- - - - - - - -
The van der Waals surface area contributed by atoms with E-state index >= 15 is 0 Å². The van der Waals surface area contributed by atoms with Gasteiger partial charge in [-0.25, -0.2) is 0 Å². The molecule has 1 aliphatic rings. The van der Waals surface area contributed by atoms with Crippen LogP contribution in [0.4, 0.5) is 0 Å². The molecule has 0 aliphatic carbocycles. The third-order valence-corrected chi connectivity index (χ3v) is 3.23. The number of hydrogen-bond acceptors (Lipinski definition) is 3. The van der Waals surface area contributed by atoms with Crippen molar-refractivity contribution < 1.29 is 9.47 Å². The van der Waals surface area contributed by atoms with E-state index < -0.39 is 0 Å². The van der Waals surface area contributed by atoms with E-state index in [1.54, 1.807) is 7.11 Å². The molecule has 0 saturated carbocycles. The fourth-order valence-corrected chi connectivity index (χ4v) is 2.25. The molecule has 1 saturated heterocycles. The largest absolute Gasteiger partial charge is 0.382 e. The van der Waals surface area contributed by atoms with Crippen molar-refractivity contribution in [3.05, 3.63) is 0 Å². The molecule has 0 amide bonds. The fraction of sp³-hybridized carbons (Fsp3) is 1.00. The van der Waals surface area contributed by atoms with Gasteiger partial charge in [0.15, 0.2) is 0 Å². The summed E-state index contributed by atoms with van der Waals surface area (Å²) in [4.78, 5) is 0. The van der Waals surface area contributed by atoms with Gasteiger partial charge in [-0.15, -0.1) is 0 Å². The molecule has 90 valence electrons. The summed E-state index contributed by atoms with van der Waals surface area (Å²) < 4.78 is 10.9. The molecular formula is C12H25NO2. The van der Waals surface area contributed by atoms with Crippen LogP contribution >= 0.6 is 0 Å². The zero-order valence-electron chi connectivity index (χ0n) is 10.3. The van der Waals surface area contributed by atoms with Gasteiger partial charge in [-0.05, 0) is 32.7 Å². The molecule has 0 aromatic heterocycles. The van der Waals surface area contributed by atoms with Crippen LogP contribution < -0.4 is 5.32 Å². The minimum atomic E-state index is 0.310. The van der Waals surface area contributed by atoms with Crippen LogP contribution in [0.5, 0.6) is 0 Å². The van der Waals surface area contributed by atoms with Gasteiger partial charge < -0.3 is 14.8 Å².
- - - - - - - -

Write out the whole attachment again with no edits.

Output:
The van der Waals surface area contributed by atoms with E-state index >= 15 is 0 Å². The van der Waals surface area contributed by atoms with Gasteiger partial charge in [-0.25, -0.2) is 0 Å². The molecule has 1 aliphatic rings. The van der Waals surface area contributed by atoms with Crippen LogP contribution in [0.4, 0.5) is 0 Å². The molecule has 0 aliphatic carbocycles. The third-order valence-corrected chi connectivity index (χ3v) is 3.23. The number of hydrogen-bond acceptors (Lipinski definition) is 3. The van der Waals surface area contributed by atoms with Crippen molar-refractivity contribution < 1.29 is 9.47 Å². The van der Waals surface area contributed by atoms with E-state index < -0.39 is 0 Å². The van der Waals surface area contributed by atoms with E-state index in [1.54, 1.807) is 7.11 Å². The molecule has 0 saturated carbocycles. The fourth-order valence-corrected chi connectivity index (χ4v) is 2.25. The molecule has 1 saturated heterocycles. The largest absolute Gasteiger partial charge is 0.382 e. The van der Waals surface area contributed by atoms with Crippen molar-refractivity contribution in [3.05, 3.63) is 0 Å². The molecule has 0 amide bonds. The fraction of sp³-hybridized carbons (Fsp3) is 1.00. The van der Waals surface area contributed by atoms with Gasteiger partial charge in [0.15, 0.2) is 0 Å². The summed E-state index contributed by atoms with van der Waals surface area (Å²) in [4.78, 5) is 0. The van der Waals surface area contributed by atoms with Gasteiger partial charge in [-0.15, -0.1) is 0 Å². The molecule has 90 valence electrons. The summed E-state index contributed by atoms with van der Waals surface area (Å²) < 4.78 is 10.9. The molecular formula is C12H25NO2. The van der Waals surface area contributed by atoms with Crippen LogP contribution >= 0.6 is 0 Å². The zero-order valence-electron chi connectivity index (χ0n) is 10.3. The van der Waals surface area contributed by atoms with Gasteiger partial charge in [-0.05, 0) is 32.7 Å². The molecule has 0 aromatic heterocycles. The van der Waals surface area contributed by atoms with Crippen LogP contribution < -0.4 is 5.32 Å². The minimum atomic E-state index is 0.310. The van der Waals surface area contributed by atoms with Crippen LogP contribution in [0.5, 0.6) is 0 Å². The van der Waals surface area contributed by atoms with Gasteiger partial charge < -0.3 is 14.8 Å².